As the Daily News prepares to deploy its new Sunday edition on March 28 to the tune of $2 million, owner and publisher Mortimer Zuckerman is determined not to shell out more money to the unions who print, package, fold, mail and deliver it.
On March 18, the Daily News filed suit in U.S. District Court in Manhattan to vacate the March 7 arbitrator’s decision awarding members of the Newspaper and Mail Deliverers Union a 17.9 percent retroactive pay raise. That decision sets in motion a series of “me-too” clauses with the other seven non-editorial, or “craft,” unions at the paper that ultimately could cost Mr. Zuckerman as much as $20 million, according to union sources. A payout of that magnitude would pretty much eliminate the 17 percent ad revenue increase–from $151.7 million to $177.5 million, according to Competitive Media Reporting–the News managed to chalk up last year. Not too surprisingly, the paper finds the arbitrator’s award “without rational support.”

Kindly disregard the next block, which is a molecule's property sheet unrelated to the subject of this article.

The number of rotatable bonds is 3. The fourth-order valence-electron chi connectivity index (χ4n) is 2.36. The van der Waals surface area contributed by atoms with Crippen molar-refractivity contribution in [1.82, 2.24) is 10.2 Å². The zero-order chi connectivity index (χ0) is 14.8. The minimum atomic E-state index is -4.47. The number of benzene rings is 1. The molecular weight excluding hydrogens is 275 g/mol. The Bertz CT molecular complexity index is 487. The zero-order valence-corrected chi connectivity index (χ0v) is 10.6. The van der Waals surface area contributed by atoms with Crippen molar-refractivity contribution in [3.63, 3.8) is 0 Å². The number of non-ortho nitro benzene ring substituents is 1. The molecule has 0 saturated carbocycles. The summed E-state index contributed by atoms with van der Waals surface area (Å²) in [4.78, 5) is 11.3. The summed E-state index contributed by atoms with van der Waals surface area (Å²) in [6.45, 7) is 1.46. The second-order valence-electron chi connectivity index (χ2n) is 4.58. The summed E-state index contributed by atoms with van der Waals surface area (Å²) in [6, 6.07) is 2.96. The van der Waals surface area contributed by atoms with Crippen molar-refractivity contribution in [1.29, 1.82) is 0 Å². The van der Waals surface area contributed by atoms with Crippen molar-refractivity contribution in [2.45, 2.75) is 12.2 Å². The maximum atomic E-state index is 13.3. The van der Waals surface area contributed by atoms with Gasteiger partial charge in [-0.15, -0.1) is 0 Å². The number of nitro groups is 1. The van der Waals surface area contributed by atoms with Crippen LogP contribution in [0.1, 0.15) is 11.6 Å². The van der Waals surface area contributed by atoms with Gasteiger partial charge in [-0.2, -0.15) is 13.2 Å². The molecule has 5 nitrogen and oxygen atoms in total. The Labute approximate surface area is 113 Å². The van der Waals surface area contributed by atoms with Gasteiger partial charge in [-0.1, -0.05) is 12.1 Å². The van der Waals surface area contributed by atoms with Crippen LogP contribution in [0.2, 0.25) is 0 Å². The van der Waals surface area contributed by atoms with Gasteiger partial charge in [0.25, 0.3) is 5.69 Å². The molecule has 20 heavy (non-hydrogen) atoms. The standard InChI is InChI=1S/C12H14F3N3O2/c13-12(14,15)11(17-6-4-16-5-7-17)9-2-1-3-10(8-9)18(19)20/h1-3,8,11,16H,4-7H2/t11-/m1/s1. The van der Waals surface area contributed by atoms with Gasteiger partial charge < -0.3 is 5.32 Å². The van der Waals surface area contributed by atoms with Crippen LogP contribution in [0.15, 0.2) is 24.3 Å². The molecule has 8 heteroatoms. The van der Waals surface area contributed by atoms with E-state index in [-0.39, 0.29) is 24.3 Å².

“The arbitrator’s stated assumption that the Daily News can afford to pay the award is … entirely inconsistent with the economic history of the Daily News and the current realities of the highly competitive New York metropolitan area newspaper market in which the Daily News has lost substantial circulation,” the complaint states.
Daily News co-publisher and chief executive Fred Drasner, whose job it has been to make a rough peace with the unions during Mr. Zuckerman’s ownership, met with the heads of the eight craft unions on March 19 at the paper’s Liberty View printing plant in Jersey City, N.J., to make a plea for mercy–or, at least, rationalism. According to a union source, Mr. Drasner, flanked by News executive vice president and chief legal counsel Martin Krall, told the gathered union heads that the paper needed “more time to look at the issue.” Of course, Mr. Drasner can’t stall forever, given that the existing union contracts allow for at least two more possible wage increases before the agreements expire in 2005.